Tax Court Lawyers in Mcpherson
Tax courts are legal forums meant to determine legal disputes that have to do with federal or state tax law.
Federal tax issues are overseen by the United States Tax Court, which has branches all over the U.S. So, the U.S. Tax Court almost certainly has a courthouse in or around Mcpherson, Kansas.
Federal tax court is the place to litigate all disagreements arising out of tax law, if the relevant tax commitments has not already been paid. While other federal courts, such as the U.S. District Court or the Court of Federal Claims, can hear tax matters, they can only hear tax cases after the tax has been paid.
Tax Court Procedure in Mcpherson, Kansas
Any claim dealing with federal tax law in Mcpherson, Kansas can end up in tax court. Most often, a dispute ends up in tax court when the government claims that someone has not paid all of the taxes that they are legally obligated to pay. If the taxpayer disputes the factual basis of the allegation, or believes the IRS has misinterpreted the law, U.S. Tax Courts have to determine those issues.
The judges who preside over U.S. Tax Courts are assigned by the President. They serve terms of 15 years. When their terms expire, the vast majority of these judges are just re-appointed by whichever president is in office at the time, so most tax court judges effectively serve for life, or until they retire.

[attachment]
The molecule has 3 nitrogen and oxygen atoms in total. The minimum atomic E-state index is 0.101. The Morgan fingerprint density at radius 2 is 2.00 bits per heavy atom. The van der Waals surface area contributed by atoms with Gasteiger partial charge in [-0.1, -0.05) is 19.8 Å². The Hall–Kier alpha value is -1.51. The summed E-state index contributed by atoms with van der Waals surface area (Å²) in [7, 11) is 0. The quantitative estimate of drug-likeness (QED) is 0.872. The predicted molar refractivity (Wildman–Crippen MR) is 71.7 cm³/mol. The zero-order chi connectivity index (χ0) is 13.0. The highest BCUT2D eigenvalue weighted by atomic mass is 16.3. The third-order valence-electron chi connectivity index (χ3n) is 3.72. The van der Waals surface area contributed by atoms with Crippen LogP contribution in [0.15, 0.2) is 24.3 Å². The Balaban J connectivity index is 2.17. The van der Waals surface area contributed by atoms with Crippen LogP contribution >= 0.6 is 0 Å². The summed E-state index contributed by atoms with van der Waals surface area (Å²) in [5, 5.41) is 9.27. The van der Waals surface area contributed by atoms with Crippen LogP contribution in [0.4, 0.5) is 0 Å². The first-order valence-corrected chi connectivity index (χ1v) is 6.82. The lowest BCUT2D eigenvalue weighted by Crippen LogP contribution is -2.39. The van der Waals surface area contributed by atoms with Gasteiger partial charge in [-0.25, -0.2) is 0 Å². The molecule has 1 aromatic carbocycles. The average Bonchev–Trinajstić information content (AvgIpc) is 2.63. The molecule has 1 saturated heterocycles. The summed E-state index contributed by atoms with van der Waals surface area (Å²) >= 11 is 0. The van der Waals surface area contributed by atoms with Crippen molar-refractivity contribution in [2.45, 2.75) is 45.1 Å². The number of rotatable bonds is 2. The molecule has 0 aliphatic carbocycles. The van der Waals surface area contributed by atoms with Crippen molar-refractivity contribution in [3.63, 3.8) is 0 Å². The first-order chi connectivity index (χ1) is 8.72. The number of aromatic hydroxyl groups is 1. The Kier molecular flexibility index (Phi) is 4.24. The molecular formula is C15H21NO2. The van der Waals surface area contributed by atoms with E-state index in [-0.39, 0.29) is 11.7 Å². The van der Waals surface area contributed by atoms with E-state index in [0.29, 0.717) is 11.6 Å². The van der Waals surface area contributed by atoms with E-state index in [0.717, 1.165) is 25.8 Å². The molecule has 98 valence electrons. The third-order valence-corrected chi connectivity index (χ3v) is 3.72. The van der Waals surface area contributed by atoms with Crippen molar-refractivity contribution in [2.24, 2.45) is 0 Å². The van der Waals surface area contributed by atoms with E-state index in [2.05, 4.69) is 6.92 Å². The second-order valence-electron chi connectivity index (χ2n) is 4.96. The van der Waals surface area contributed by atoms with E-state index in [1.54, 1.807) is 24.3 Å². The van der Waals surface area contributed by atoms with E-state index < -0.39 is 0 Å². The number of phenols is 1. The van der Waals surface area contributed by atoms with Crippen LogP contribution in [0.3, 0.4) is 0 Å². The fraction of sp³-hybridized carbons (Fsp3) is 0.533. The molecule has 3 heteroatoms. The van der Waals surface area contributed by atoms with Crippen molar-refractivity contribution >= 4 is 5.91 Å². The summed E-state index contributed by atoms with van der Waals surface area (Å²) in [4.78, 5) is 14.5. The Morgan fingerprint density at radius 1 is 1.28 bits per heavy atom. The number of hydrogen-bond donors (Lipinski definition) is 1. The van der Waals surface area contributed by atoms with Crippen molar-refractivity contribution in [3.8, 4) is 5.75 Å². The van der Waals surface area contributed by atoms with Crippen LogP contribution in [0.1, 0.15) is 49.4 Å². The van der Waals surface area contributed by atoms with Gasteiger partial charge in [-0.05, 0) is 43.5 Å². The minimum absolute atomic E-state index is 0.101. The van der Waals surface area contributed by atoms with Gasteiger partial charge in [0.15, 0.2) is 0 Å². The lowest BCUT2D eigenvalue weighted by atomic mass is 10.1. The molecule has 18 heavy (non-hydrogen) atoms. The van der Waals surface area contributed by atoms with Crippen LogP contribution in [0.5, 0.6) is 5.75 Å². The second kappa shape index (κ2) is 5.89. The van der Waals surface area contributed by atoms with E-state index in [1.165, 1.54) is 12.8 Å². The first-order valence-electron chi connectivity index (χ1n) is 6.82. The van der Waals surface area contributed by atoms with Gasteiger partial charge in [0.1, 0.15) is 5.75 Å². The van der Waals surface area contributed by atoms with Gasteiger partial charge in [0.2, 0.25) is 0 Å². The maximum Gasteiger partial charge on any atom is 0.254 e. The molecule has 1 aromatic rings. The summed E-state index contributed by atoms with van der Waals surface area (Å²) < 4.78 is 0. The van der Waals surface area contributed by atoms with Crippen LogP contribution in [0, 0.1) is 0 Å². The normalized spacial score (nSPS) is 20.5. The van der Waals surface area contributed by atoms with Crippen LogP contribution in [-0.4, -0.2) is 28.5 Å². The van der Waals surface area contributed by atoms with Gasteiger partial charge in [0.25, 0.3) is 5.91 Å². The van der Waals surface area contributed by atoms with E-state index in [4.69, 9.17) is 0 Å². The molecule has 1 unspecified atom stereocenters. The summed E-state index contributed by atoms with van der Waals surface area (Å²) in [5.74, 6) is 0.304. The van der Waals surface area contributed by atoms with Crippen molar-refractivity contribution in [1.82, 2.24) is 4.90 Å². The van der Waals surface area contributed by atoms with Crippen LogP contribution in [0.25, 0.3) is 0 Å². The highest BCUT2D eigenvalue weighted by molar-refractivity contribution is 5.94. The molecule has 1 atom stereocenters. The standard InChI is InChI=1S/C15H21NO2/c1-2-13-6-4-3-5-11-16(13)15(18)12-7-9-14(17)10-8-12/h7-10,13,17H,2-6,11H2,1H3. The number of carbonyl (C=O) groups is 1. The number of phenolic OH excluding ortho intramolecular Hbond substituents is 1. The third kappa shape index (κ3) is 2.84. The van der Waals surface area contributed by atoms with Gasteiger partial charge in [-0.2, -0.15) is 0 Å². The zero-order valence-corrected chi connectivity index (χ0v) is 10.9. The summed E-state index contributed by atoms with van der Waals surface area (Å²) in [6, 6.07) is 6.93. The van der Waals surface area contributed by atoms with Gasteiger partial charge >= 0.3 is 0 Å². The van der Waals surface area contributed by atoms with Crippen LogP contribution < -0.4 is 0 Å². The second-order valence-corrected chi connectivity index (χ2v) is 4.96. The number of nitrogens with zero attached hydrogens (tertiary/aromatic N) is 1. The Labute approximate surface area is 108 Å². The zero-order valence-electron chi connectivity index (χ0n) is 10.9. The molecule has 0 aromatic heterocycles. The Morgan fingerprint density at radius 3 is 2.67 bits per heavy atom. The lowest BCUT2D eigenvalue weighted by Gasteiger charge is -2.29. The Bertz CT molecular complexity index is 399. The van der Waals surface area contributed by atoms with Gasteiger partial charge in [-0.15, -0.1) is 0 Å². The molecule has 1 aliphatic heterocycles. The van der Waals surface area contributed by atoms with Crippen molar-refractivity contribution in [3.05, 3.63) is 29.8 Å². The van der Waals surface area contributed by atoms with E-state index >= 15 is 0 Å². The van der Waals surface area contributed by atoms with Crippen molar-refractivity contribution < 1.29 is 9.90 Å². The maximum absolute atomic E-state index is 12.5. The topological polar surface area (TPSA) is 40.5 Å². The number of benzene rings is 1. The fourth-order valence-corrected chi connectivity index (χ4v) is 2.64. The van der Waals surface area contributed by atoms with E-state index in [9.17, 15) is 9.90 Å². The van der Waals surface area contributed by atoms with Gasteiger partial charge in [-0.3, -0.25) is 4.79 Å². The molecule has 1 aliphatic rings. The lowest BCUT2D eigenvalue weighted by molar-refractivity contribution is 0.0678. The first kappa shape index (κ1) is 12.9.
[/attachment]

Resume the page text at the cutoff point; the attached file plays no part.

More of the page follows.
In the U.S., tax courts have some distinct features. Most interestingly, individuals who are not licensed attorneys in Kansas, or anywhere else, are, in some cases, allowed to represent clients before tax courts. Non-attorneys who practice before tax court are almost always accountants, and any non-lawyer who wants to practice before the U.S. tax court must pass a challenging written exam that tests their understanding of American tax law. Licensed attorneys, however, may practice before the tax court without taking this exam.
Most often, a resident of Mcpherson, Kansas will find themselves in tax court because the relevant tax authority (usually the IRS), suspects that they have not paid all of the taxes that they are required to pay. To initiate a legal action against the taxpayer, the IRS will send them a letter laying out its allegations. Once this is received, the taxpayer has a moderate period of time (about 90 days) to go to the nearest U.S. tax court and respond. If you find yourself in this position, and want to dispute the allegations against you, you MUST file a response in a tax court in a timely manner. If you don't, you can easily lose your right to ever dispute those allegations again.
Do I Need a Mcpherson, Kansas Tax Attorney?
Although federal tax court allows, under some circumstances, non-lawyers to represent taxpayers, the practice of tax law is extremely complicated and specialized. Many attorneys who practice tax law do not practice in any other area.
If you have to go to tax court for whatever reason, you should almost certainly speak with a reputable tax attorney in Mcpherson, Kansas. Even though some non-lawyers are technically permitted to represent you in tax court, there are distinct advantages to hiring a lawyer, even if a non-attorney can provide you with competent representation. The main advantage is the fact that all attorneys are tightly regulated by their state bar associations, and if they botch your case, you may have more legal recourse against an attorney than you would against a non-attorney.